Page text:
Why Spurs and Aldridge committed to their less-than-perfect pairing

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SAN ANTONIO -- LaMarcus Aldridge looked up, then down, before firing back a "yeah, right" stare when asked whether he planned to return to the San Antonio Spurs after the 2017-18 season as opposed to opting out of his contract.

That was in May.

"I don't want to answer that," he said at the time. "We'll see."

What we're witnessing now is a couple in an imperfect marriage that realizes moving forward is beneficial for both sides to make this work. That's why the parties, as ESPN's Adrian Wojnarowski reported, agreed to a three-year, $72.3 million extension that enables Aldridge to opt into the $22.3 million player option for the 2018-19 season and extend his contract for a maximum of three additional years.

Aldridge could've also exercised the opt-out option in his contract for '18-19. But doing that would have presented a risk, as there are no guarantees Aldridge would have found a long-term deal in free agency as lucrative as what he'll receive in San Antonio. From the team's standpoint, it would have been rolling the dice to let Aldridge walk, too, as the Spurs didn't appear to see a better alternative available in free agency to play alongside superstar Kawhi Leonard.

New Orleans Pelicans coach Alvin Gentry once joked that people have predicted the closing of San Antonio's championship window for the past 20 years, but it's shrewd moves such as this that have kept it wide open.

Aldridge admitted to ESPN that he wasn't happy at times during his two seasons since signing as a free agent from Portland. The organization felt similar frustration toward Aldridge. But rather than the sides simply deciding to part ways, it appears both looked at the situation with needed nuance.

When Aldridge signed with the Spurs before the start of the '15-16 season, he was the most sought-after player in free agency and was placed into the predicament of filling the shoes of a legend in Tim Duncan. Couple those lofty expectations with the fact he also expected to be the team's No. 1 option on offense when he signed. But then Leonard blossomed into an MVP candidate.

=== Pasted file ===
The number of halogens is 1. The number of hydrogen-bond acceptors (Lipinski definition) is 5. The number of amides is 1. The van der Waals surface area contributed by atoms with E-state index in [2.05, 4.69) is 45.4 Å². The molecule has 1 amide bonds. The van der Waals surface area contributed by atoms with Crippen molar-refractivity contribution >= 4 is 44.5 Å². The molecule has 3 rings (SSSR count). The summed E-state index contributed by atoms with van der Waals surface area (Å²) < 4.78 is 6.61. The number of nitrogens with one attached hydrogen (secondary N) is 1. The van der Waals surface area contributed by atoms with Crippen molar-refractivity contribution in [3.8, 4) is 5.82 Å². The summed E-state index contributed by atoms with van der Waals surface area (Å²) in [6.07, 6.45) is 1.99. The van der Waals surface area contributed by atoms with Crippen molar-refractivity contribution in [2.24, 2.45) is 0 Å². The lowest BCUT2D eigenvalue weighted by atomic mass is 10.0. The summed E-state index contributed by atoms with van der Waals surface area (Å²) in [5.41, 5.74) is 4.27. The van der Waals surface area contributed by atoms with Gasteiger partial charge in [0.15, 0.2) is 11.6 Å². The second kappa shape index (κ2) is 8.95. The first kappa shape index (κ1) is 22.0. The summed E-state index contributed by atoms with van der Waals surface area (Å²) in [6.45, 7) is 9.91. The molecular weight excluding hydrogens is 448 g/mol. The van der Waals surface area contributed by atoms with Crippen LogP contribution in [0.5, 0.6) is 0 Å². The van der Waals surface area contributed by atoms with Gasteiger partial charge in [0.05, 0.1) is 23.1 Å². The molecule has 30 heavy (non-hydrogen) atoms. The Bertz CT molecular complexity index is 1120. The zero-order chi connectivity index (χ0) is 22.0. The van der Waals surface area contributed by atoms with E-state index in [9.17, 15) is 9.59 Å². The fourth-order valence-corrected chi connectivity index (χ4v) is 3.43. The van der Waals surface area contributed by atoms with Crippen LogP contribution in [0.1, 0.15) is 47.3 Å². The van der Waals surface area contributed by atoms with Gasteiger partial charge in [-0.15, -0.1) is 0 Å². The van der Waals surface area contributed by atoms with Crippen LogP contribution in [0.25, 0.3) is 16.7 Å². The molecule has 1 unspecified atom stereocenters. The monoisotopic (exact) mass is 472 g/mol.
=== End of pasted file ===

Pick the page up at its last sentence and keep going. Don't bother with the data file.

Everything changed for Aldridge, but he never complained publicly.

It's no coincidence that rumblings about Aldridge's unhappiness typically seeped out before or after these past two seasons but never in the middle of them.

Aldridge is set to earn $21.4 million in '17-18, and if he didn't do a new deal by midnight, the power forward could've amended the contract sometime during the season to eliminate his '18-19 player option and extend for another four seasons.

Aldridge finished last season averaging 17.3 points and 7.3 rebounds and has averaged 19.1 points and 8.3 rebounds over 11 years in the NBA.

"The success he's had, the stability that he's brought to the franchise, is just underappreciated," Spurs general manager R.C. Buford told ESPN.com last May. "I just think there are a lot of things that people don't appreciate about what LaMarcus has brought to our group, our team, our organization. He's made the transition of this year's team after Tim [Duncan] very, very successful without getting very much recognition. Oftentimes, he's gotten overlooked or maybe even misjudged."

That still didn't stop the organization, a couple of months later, from exploring the possibility of trading Aldridge, who took the news in stride, recognizing the business aspect of professional sports.

After that happened, Aldridge requested a one-on-one meeting with Spurs head coach Gregg Popovich over the summer to clear the air. Popovich was receptive to Aldridge's feelings and admitted he wasn't utilizing his power forward in the most efficient ways. Now, the entire team is making a concerted effort to improve communication and better involve Aldridge.

With Leonard out of action since the start of training camp, we've seen Aldridge take up the mantle offensively, dropping 26 points to go with 10 rebounds, three assists and a pair of steals on Saturday as the Spurs closed out the preseason at Houston.

That's not to say that production from Aldridge will automatically continue Wednesday once the regular season starts. But the Spurs know they're a much better team with Aldridge than without him -- now and in the future.

Throughout the Western Conference this past offseason, teams such as Minnesota, Oklahoma City and Houston used star acquisitions to improve their rosters to gain ground on the Golden State Warriors. But in typical fashion, San Antonio stood relatively pat, instead opting to build the chemistry and cohesion already on the roster.

This latest move only bolsters that philosophy.

So while the marriage is far from perfect, the Spurs and LaMarcus Aldridge recognize it's still what's best for both parties.